Backpage.com: "A tool pornographers and traffickers are using to exploit minors."
Sex trafficking has spread well beyond impoverished pockets of large cities to wealthy suburbs and rural small towns, federal prosecutors told a room full of students Thursday at the University of Mississippi School of Law.
"Some (victims and traffickers) are from wealthy suburbs and some are living in poverty without electricity and running water in the home," Jonathan Skrmetti, an assistant U.S. attorney in Memphis, told the crowd during a panel discussion attended by about two dozen U.S. attorneys from California to New York.
"We have an 18-year-old white trafficker who didn't weigh more than a hundred pounds, but she was beating the crap out of the victims and threatening to kill them," said Skrmetti, who has been prosecuting human trafficking cases in Memphis since 2006.
U.S. Atty. Ed Stanton of Memphis, and U.S. Atty. Steven Dettelbach of Cleveland, Ohio, moderated the discussion, one of several events — including a speech by U.S. Atty. Gen. Eric Holder — commemorating the 50th anniversary of the desegregation of Ole Miss.
Dettelbach praised Stanton's trafficking prosecution team as one of the model programs in the country.
Prosecutors from Memphis, Boston, Detroit and Miami detailed troubling cases occurring at a pace they can't contain in their jurisdictions.
Thomas Perez, assistant attorney general over the civil rights division of the U.S. Department of Justice, encouraged the law students to consider joining the fight as the next generation of prosecutors: "I hope you will be bitten by the bug," he said.
Skrmetti described how working with local law enforcement agencies to bring cases to federal court allows for heftier prison sentences with no parole. "We're seeing twenty-plus years," he said of federal sentences, pointing to one case where a menacing pimp received 50 years. "There's a real opportunity to get bad people off the streets and to help people who desperately need help."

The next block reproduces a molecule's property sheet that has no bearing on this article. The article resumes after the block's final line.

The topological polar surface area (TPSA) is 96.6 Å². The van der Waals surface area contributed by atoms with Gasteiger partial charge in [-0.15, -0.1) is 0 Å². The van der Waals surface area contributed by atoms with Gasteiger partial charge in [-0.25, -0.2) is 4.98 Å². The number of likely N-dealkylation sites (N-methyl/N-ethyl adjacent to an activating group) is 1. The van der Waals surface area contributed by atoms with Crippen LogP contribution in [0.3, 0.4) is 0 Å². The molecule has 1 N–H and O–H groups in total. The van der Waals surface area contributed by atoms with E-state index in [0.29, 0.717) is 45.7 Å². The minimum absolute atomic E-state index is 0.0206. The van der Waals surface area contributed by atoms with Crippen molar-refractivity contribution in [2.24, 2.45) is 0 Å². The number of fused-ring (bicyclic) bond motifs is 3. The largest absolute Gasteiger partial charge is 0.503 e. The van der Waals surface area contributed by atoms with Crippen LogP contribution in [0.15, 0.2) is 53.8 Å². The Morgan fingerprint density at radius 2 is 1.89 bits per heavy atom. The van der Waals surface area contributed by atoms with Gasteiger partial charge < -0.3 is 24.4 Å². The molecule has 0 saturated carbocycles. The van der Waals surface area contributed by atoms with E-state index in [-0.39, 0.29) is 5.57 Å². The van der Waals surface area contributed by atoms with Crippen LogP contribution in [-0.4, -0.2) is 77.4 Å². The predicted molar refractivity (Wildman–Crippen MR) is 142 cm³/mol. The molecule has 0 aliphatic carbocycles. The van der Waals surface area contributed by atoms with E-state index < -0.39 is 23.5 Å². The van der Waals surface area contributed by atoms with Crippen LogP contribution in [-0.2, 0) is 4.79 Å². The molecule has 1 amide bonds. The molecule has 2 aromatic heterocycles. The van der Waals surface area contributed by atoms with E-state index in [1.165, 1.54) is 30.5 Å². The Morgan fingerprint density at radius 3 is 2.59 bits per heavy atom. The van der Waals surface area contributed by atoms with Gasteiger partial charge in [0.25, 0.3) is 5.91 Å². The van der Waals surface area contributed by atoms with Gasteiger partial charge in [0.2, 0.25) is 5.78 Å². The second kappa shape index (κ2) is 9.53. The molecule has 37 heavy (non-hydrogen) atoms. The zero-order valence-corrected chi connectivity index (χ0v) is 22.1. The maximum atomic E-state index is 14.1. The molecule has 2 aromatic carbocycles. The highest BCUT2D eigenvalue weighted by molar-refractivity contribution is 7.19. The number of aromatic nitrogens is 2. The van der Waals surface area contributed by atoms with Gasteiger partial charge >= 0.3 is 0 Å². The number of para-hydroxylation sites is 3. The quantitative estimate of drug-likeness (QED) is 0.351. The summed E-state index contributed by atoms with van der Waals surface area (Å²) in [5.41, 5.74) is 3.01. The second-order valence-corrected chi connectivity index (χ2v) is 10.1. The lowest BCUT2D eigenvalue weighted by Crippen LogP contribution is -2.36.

Several prosecutors pointed to the Internet — particularly the "adult services" section of the popular website Backpage.com — as a tool pornographers and traffickers are using to exploit minors.
Steve Parker, supervisor of the U.S. attorney's civil rights unit in Memphis, briefly sounded like a fiery preacher: "It has caused an explosion in child prostitution," he said in a booming voice.
"We're swamped with juvenile sex trafficking cases from Backpage," Parker said.
Pimps can't put minors out on area streets to lure in customers, he said, but the Internet "helps conceal the crime."
U.S. Atty. Joyce White Vance of Birmingham said her team has prosecuted 35 sex-trafficking or child pornography cases this year.
"It's an epidemic," she said. "These cases are devastating for the victims and difficult but rewarding to the prosecutors."
Trafficking cases can be difficult to prosecute because pimps convince victims they will be charged with prostitution or deported.
Several in the crowd audibly gasped when Memphis prosecutors described how one victim who had just turned age 18 was lured from East Tennessee to Memphis, where she was raped, beaten and forced into prostitution under threat of decapitation with an ax.
One Memphis victim, who was being brought to the courthouse to testify, hopped out of a law enforcement van and disappeared.
"She ran out into the pouring rain and into the woods," Skrmetti said. "These cases live and die with the victim. If you don't have a victim on board, you don't really have a trafficking case."